Project Intro: Sensornode (now Feather compatible!)

When I started building microcontroller projects, I wanted to be able to easily be able to replace modular parts and also avoid the mess-of-wires builds. I was initially looking at using arduino pro minis and designing boards that they plugged into, but they weren’t a super great fit for me. I wanted to easily plug NRF24L01 radios into my projects, and using the pro mini meant I’d have to break out the pins for it on every board. Also, I was after more generic and modular boards rather than having to design one for every use case. Maniacbug’s sensor node design inspired me and I started designing microcontroller boards with 2×5 connectors for connecting daughter boards with various sensors on them, as well as a built in socket for the NRF24L01 module.

Pictured here are boards for the AtMega328, ESP8266, NRF51822 and STM32F401. I went through a number of design iterations figuring out what worked for me, these are the latest of their types.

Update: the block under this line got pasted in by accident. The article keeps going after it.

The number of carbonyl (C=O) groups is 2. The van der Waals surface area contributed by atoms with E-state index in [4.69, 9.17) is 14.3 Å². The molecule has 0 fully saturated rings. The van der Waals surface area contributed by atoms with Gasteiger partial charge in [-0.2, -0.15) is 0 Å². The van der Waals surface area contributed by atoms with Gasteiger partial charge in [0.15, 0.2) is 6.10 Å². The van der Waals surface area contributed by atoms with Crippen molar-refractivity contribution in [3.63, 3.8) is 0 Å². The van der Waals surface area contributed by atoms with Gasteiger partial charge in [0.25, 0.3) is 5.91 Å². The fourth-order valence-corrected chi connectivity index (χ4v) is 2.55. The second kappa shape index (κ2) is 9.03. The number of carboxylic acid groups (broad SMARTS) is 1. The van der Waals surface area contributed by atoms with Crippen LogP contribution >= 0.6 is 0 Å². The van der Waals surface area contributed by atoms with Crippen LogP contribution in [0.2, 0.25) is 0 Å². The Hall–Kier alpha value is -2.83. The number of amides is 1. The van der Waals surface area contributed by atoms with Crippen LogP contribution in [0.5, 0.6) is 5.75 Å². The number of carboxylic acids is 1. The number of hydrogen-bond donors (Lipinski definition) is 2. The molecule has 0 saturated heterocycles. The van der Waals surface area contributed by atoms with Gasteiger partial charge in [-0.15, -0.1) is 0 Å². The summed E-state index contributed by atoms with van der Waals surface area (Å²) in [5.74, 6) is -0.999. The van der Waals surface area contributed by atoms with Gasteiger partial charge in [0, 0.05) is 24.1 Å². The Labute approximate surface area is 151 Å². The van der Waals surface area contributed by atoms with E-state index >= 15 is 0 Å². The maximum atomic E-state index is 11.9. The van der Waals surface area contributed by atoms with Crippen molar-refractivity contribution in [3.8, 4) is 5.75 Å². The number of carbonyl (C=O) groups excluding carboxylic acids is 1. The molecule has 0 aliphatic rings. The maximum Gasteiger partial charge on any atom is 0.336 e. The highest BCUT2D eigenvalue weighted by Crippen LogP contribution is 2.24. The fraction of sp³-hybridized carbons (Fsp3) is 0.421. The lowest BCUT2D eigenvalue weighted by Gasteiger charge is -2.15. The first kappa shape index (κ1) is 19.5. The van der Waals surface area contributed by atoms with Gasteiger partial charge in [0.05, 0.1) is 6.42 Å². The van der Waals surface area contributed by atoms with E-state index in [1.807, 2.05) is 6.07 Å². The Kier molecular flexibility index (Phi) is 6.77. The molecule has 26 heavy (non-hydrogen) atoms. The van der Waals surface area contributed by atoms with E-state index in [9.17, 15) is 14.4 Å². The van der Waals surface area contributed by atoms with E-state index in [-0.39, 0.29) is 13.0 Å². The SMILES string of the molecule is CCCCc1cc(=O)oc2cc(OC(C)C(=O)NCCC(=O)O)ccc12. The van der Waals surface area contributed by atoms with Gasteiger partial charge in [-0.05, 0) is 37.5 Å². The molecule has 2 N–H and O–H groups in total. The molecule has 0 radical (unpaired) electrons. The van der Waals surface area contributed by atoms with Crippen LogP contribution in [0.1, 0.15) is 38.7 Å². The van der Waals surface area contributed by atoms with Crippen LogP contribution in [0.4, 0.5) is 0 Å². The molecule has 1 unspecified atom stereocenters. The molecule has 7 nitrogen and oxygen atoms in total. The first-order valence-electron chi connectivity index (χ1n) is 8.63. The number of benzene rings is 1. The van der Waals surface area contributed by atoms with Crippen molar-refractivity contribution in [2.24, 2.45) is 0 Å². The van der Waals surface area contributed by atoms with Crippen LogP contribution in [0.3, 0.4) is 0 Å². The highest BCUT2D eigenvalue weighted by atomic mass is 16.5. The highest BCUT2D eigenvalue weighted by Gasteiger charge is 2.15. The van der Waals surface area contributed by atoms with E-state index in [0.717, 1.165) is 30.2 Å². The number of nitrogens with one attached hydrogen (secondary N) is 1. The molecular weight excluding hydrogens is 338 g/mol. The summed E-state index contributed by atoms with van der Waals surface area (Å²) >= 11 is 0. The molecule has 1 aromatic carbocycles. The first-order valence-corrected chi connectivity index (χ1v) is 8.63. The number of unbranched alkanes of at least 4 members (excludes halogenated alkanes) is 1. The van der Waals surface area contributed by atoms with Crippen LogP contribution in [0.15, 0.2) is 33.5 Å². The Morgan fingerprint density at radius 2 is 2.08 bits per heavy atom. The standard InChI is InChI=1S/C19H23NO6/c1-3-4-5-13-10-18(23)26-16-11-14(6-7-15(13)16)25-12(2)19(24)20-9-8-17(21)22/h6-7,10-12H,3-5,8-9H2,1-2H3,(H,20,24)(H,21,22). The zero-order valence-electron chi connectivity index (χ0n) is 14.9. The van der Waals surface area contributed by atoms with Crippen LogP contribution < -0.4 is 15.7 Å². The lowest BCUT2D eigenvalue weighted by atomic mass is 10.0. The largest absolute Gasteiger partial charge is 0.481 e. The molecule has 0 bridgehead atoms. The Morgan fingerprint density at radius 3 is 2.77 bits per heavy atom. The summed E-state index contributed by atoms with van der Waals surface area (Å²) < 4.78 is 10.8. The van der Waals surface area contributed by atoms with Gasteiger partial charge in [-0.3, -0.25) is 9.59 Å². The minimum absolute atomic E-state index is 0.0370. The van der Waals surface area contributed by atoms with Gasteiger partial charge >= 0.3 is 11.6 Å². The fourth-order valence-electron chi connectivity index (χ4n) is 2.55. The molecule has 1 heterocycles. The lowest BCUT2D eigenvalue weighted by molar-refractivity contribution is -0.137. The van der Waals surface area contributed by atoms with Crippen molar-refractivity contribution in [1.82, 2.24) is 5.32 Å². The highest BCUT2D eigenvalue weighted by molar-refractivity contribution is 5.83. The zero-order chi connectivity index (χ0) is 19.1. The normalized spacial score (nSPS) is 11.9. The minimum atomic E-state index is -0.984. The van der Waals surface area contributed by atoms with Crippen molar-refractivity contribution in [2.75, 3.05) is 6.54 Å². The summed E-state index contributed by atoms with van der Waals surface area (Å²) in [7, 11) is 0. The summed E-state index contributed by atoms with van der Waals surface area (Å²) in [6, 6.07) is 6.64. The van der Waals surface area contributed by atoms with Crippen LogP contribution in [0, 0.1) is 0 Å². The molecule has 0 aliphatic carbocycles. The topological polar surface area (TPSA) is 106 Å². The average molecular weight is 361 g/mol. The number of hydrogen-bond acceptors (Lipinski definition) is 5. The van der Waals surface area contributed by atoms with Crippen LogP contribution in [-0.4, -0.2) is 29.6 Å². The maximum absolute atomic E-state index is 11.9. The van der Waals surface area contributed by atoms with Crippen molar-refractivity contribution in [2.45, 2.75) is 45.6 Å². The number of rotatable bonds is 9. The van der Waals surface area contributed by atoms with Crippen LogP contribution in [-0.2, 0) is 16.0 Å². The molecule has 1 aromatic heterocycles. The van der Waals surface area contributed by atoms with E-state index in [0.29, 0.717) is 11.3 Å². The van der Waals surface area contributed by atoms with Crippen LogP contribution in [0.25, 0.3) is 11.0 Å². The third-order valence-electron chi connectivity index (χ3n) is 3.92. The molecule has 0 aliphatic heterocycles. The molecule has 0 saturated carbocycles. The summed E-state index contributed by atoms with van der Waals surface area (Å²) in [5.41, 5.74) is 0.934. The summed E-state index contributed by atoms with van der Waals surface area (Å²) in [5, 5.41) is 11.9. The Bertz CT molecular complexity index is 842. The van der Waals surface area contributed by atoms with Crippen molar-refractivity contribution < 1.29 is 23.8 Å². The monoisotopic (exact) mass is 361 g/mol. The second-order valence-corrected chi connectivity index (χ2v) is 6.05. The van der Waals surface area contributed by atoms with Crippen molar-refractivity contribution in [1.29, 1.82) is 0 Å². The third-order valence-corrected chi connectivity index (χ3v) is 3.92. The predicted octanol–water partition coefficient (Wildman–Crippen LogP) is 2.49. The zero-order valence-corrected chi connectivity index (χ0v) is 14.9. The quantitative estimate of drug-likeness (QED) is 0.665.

While I got to a point of having some polished designs that I was quite happy with, I did come upon a couple of frustrations about the form factor I’d gone with. I found that it was awkward when the things I was connecting needed spi or uart as they weren’t on the connector, and that I was having to work out how to get 5v or battery power to some sensors instead of just the 3.3v. Having the mounting holes on either side of the connector wasn’t great for stability and it was awkward trying to work out enclosures given that the daughter boards all stuck out of the main board’s footprint. Around this time I noticed the Adafruit Feather boards and realised that I could redo my boards using the Feather footprint and get most of the capability of my design while fixing a couple of its failings. The best thing was that I would be able to buy other boards that would be compatible with my boards and not have to design them all, while also being able to share my boards for other people to easily be able to use with their own Adafruit Feather products.it didn’t take long to convince me, and I now have 10 of my own Feather-compatible boards designed and here/shipped. Here’s the new AtMega328 + NRF24L01, more to follow.